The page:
NOTE: If a firm believes that a change in business operations or expansion is not material and the firm does not wish to obtain a written assessment from the MAP Group in a voluntary Materiality Consultation, the firm should document the reasons why it believes the change is not material and retain this as part of its books and records.


Can I have some more detail on Mandatory Materiality Consultations?


Rules 1017(a)(6) and 1017(a)(7) describe the changes in ownership, control or business operations that require a member firm to submit a written request to the MAP Group seeking a materiality consultation and, if required, approval of a CMA. The materiality consultations required by Rule 1017(a)(6) and (7) are mandatory Materiality Consultations.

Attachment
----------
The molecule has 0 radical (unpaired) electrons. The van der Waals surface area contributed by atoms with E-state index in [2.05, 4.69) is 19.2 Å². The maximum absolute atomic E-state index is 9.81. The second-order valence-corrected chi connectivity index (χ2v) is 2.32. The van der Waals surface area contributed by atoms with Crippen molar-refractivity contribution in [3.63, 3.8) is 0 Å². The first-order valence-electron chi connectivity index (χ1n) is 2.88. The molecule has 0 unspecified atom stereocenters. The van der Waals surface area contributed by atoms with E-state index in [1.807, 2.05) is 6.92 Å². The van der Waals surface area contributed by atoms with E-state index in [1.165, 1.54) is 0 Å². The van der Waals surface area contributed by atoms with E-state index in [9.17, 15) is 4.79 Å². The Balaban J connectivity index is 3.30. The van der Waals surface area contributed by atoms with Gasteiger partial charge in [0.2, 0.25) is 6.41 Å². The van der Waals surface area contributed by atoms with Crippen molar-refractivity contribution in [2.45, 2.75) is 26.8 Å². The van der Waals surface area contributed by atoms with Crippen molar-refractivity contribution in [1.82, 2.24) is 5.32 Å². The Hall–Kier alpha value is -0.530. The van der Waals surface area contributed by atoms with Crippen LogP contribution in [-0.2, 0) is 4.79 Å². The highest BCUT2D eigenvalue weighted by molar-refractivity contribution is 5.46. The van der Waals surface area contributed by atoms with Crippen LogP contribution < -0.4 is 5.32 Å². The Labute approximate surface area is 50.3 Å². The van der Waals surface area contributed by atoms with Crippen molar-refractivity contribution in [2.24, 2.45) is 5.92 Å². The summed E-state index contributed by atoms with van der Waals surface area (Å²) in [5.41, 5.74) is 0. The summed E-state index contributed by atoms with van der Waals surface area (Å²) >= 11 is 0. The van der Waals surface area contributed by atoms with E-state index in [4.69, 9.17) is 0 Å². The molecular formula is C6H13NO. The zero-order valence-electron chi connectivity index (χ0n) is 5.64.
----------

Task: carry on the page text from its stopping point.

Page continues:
Specifically, a member firm would be required to file a request for a mandatory Materiality Consultation when a member firm seeks any of the following changes:

  • Rule 1017(a)(6)(B)—any addition of one or more associated persons involved in sales who has a "Covered Pending Arbitration Claim" (as defined in FINRA Rule 1011(c)(1)), unpaid arbitration award or unpaid settlement related to an arbitration, and the member is not otherwise required to file a CMA;
  • Rule 1017(a)(6)(A)—any direct or indirect acquisition or transfer of a member's assets or any asset, business or line of business where the transferring member or an associated person of the transferring member has a "Covered Pending Arbitration Claim" (as defined in Rule 1011(c)(2)), unpaid arbitration award or unpaid settlement related to an arbitration, and the member is not otherwise required to file a CMA;1 or